Did I mention I was pathetic?  Oh, I was embarrassing.

            Mark went back to college at the end of the summer, and he gave me his address up there so we could keep in touch.  I’m pretty sure that him wanting to me to keep in touch didn’t mean to write him a letter every single day

But I did. 

I did that. 

Every day. 

I could have bought my first car with the money I spent on envelopes and stamps.  Remember, we’re still talking about the summer of 1982 and there was no internet, no email, no texting.  In fact, when I called him, it cost me money because we were still paying for long distance back then.  The long- distance phone bill was probably the only reason that I didn’t follow up each daily letter with a daily phone call.


            He wrote back a few times.  Like a normal person.  I saw him when he came home for winter break.  By the time he came home the next summer I had my license, and my first car; a 1974 Pinto.

            The summer after my sophomore year I had my license and my car, and I auditioned for another summer play.  This time it was A Funny Thing Happened on the Way to the Forum.  Philine had a summer intern position in the city and Mark just wasn’t all that into the theater, he’d only auditioned the year before because Philine had dragged him there.  I got the female lead again; the role of Philia, the virgin. 

The cast was mostly people I knew, and I had a wonderful time.  I couldn’t really sing but it was a musical comedy so being able to hit the right notes wasn’t important as long as you were in character and making the audience laugh.  And I made them laugh.  I loved the energy of live theater.  There were a bunch of guys from the RHS class of ’82 theater gang who came to see the show, and on some level I was really hoping that Marty would come with them but I never did see him out there in the audience.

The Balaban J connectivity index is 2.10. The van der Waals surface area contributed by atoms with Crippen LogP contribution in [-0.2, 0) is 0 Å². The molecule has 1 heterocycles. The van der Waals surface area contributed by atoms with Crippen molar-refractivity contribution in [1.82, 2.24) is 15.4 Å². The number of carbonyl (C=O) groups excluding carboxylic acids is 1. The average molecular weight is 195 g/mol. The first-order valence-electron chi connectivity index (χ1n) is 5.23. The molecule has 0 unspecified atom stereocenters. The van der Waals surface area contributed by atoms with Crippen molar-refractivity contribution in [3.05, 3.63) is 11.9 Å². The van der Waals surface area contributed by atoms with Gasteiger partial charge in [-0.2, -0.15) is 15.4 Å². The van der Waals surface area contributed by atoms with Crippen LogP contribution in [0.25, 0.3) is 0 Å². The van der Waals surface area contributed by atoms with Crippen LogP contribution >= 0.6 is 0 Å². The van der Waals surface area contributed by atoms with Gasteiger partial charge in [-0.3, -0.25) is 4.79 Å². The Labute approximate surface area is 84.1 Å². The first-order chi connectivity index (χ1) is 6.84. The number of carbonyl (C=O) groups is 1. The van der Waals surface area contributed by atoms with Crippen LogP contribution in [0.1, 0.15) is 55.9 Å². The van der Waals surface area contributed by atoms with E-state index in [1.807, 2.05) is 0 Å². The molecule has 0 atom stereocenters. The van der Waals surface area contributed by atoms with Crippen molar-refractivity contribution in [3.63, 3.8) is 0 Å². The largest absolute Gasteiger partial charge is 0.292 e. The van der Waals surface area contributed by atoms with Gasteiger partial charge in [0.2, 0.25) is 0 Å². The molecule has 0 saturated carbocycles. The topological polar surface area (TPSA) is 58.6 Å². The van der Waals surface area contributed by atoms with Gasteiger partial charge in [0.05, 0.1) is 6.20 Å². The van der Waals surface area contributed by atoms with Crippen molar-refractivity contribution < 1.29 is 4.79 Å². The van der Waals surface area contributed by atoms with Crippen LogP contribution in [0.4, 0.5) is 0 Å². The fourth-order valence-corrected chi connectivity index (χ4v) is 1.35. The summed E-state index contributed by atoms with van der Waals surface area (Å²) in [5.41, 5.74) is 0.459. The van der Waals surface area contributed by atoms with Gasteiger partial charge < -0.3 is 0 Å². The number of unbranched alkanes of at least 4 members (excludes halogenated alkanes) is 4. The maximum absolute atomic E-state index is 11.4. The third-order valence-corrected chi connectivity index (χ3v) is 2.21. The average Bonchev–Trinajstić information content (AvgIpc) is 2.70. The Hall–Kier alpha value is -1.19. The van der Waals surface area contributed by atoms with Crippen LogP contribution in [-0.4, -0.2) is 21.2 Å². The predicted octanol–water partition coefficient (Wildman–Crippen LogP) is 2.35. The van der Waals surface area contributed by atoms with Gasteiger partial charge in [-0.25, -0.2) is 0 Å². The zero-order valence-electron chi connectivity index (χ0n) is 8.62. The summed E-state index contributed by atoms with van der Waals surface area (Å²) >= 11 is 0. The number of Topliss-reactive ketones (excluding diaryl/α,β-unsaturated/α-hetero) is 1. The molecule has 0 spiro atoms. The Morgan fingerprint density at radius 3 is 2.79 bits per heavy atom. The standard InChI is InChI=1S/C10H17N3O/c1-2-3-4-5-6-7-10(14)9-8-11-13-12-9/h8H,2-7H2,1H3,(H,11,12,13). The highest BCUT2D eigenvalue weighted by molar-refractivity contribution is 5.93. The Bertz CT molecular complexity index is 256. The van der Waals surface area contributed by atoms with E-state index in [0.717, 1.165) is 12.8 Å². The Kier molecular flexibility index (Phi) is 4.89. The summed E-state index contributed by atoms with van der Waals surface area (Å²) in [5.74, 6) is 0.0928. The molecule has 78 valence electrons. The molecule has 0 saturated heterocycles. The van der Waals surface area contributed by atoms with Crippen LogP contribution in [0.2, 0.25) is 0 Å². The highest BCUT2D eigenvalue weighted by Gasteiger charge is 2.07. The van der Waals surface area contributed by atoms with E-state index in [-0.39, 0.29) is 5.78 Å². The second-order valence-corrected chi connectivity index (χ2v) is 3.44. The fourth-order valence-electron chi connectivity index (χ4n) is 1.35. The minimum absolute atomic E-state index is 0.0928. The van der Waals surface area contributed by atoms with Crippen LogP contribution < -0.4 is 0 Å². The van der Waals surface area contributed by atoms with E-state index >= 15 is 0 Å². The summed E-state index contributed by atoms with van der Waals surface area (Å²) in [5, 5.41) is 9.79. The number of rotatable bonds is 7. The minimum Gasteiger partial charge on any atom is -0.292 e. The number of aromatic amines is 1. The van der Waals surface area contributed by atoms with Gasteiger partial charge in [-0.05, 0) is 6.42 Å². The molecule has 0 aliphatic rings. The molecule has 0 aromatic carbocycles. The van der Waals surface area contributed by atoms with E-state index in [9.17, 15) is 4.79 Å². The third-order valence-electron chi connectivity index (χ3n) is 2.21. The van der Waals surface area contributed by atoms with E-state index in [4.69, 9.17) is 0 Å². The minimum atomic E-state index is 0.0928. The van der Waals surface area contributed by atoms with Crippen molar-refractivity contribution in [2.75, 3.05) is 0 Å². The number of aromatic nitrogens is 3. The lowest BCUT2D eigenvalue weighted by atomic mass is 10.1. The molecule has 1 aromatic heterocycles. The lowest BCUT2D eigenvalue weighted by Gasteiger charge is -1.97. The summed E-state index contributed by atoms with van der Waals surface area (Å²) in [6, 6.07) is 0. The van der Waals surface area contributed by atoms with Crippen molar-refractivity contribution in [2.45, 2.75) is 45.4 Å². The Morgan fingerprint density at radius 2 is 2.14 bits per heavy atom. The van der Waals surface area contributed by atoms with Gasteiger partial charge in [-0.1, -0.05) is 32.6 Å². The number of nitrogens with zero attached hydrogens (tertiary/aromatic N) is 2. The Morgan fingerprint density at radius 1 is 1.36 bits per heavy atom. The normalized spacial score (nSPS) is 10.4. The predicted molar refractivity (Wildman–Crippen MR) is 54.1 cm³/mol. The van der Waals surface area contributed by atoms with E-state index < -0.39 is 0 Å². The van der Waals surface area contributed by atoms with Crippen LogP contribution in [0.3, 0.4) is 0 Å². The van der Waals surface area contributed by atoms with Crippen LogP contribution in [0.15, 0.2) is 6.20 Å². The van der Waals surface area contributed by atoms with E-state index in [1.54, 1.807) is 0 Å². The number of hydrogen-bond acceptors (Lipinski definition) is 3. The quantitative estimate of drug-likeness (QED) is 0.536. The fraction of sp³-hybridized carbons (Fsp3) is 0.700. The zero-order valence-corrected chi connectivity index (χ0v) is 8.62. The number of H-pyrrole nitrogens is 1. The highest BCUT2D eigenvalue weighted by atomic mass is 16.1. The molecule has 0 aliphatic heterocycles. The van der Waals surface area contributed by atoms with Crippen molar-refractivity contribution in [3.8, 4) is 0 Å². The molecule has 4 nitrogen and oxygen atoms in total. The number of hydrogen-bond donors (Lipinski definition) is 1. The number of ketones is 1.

No, Marty wasn’t in the audience, but Mark was.  And I was desperately in love with him.

And Jeff.

Oh, and Doug.

I didn’t mention Doug yet.  Back up again.  In my sophomore year of high school our school hosted a group of exchange students from England.  Doug was being hosted by the family of this kid named Allard – I think I had a crush on Allard, too, and Allard used to hang out with Marty, so it was a weird circle.  Anyway, Doug was on the bus with me for a few months before I got my license and my car, and I fell in love with Doug.  He was adorable, and the accent just made me all warm and goofy.  When he went back to England after a few months I wrote to him.  Not every day.  It was more like every three days.  Because the price of air mail stamps was higher. 



And Jeff.  Jeff worked in the grocery store I’d gotten a job in.  He was in college but home for the summer and he had the most amazing smile.  And his hair was to die for.  He worked at the grocery store and then at night as a watchman at a local tech company.  I once cooked a lasagna and brought him a big plate of food at his night job.

I am a terrible cook.  I hate cooking.  I cooked him dinner.  And he kissed me.  I’m pretty sure that’s as far as that went.  But Mark was back in town and we saw each other all summer.  Except when I was apparently cooking terrible meals for other guys.  At the end of the summer Mark told me that he thought he loved me.